When Ben Stokes was rampaging to the crease, bowling England to victory on the final evening of the second Test against South Africa, Dom Sibley, Zak Crawley, Dom Bess and Ollie Pope were next to each other in the expectant slip cordon.
Just 14 caps between them. Not as many as silly mid-on Sam Curran has on his own, but the Surrey all-rounder forms a quintet of which Sibley, at 24, is the oldest.
The first England team to win in Cape Town since 1957 was half made up of players whose parents may not have been born then.
The youth of England’s victorious line-up was overshadowed by the drama of the conclusion, and perhaps because it slotted neatly into a familiar narrative of fluctuating fortunes. England have been riding a rollercoaster for so long that the climbs have ceased to be daunting and the drops no longer turn the stomach.
The win in Cape Town came after a hammering at Centurion. It is now nine matches since England returned the same result in back-to-back matches.
This England disappoints when we expect and surprises when we fear the worst. The veering from sublime to ridiculous not only frustrates the players and staff, for whom inconsistency can cost careers, but also fans who invest emotion, energy and, in some cases, vast sums in travelling to support.
And the frustration is well-founded. Is it true that a team containing Stokes, Joe Root, Stuart Broad and James Anderson should not fall in a heap as often as England do.
But it is also true that England, for a variety of reasons, have not had a settled opening pair since the 2012 London Olympics and have recently tried more kinds of spin than a failing government.
A team trying to plug so many holes, either with experienced county professionals or, as is the case now, talented youngsters, is quite likely to have extreme highs and lows.
Perhaps it is the time for those of us who watch to accept that is OK. Better than OK, in fact. Almost enjoyable.
Maybe every defeat does not have to be mulled over as a disaster, where we lament the county schedule, and blame pitches and the limited-overs game (which England are quite good at).
In the same way, a victory is not a sign that England’s alchemists have struck gold, but rather that the puzzle of finding a team able to compete and win all over the world is a small piece closer to being complete.
For now, and probably some time to come, England are halfway between the gutter and the stars, providing the great thrill of the uncertain.
It was The Verve’s Richard Ashcroft, barging his way down Hoxton Street in the video for Bittersweet Symphony, who told us he is “a million different people from one day to the next”.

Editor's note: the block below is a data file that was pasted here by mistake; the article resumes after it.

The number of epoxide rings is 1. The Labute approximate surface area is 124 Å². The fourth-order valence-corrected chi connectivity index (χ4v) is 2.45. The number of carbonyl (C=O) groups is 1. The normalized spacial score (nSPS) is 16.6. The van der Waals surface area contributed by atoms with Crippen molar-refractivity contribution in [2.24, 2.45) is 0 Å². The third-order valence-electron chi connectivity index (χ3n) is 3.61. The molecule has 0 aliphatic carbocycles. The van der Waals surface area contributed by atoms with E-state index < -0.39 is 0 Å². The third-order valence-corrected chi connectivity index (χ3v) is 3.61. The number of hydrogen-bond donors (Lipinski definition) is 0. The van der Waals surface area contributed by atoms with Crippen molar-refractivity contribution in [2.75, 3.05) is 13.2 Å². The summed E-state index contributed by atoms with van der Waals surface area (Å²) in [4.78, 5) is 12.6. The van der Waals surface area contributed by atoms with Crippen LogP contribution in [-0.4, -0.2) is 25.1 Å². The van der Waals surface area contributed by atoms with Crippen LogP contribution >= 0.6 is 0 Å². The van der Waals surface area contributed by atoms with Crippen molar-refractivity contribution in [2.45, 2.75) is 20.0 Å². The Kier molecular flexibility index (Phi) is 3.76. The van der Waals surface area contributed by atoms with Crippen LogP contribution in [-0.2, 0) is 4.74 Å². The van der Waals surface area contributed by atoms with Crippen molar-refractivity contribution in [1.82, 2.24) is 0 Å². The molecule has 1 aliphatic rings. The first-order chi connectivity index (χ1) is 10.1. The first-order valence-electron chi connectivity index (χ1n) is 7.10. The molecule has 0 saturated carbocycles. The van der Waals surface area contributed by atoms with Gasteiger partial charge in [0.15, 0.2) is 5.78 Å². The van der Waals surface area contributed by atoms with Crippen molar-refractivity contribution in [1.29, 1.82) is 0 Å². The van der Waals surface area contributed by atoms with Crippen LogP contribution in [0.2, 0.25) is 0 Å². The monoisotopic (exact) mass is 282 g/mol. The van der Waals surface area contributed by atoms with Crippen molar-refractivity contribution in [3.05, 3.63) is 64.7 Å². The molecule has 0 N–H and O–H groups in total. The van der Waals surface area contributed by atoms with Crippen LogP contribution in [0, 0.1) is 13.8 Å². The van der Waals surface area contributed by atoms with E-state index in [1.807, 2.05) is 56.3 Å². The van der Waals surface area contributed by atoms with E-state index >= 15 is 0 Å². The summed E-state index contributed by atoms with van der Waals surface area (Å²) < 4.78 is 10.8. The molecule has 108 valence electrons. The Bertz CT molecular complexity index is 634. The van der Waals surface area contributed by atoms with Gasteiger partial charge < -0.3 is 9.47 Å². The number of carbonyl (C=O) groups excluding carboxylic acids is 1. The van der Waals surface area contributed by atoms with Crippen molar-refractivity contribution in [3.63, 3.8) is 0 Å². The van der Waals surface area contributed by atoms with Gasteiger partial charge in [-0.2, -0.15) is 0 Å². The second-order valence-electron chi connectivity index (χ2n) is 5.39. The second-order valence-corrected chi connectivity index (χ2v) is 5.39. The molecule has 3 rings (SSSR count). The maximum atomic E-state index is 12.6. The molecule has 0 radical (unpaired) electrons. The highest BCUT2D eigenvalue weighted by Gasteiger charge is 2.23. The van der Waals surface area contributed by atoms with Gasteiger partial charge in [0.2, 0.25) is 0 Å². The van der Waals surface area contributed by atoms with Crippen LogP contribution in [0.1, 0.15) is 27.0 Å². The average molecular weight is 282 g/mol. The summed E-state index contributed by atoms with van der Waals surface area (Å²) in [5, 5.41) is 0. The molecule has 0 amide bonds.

It is what keeps us coming back for more. Can anyone really say with any certainty which England will turn up for the third Test in Port Elizabeth on Thursday? It is what makes them so fascinating.
Even individually, the players themselves have multiple identities.
Root is one of the most complete batsmen to have played for England, yet has seen his numbers dip during his period in as captain. Perhaps he is not ideally suited to the captaincy, yet there is no-one better suited to captain England right now.
Stokes is capable of the most exhilarating, awe-inspiring performances, those which grab a match by the scruff of the neck and choke it into submission. But only now are his batting and bowling averages significantly diverging and must continue to do so if he is to take his place in the pantheon of the great all-rounders.
Jofra Archer can bowl at the speed of light, but has done so only sporadically in his first seven Tests. Jos Buttler is among the most fearsomely destructive batsmen on the planet, yet has only one Test century.
Even Broad and Anderson, with careers that will probably never be matched by other English bowlers, throw in the occasional maddening spell where the top of off stump is avoided at all costs.
Just lately, since Chris Silverwood took over as coach, the noises coming from Root and the hierarchy have been encouraging – with talk about the aim of winning the next Ashes series in Australia, and an admission that the batting needs more brains than brawn.
Only four Tests in, there have been mistakes: five-strong pace attacks; batting so intent on crease-occupation that it has become static.
But we may also look back on this as the time that the seeds of a new England were sown, especially when players such as Archer, Curran and Pope clock up their 100th caps.
Sometimes it is the adventure that brings the wonder, and the climb to the top is more rewarding than the view you find when you get there.
Think of the football club promoted to the Premier League, only to find that the grim battle against relegation is nowhere near as much fun as the race to escape the Championship that came before.
If the joy really does come from the journey – the ups and downs, twists and turns, open road and traffic jams – then following the fortunes of this England team is a pleasure.
To travel hopefully is a better thing than to arrive.
Enjoy the England ride.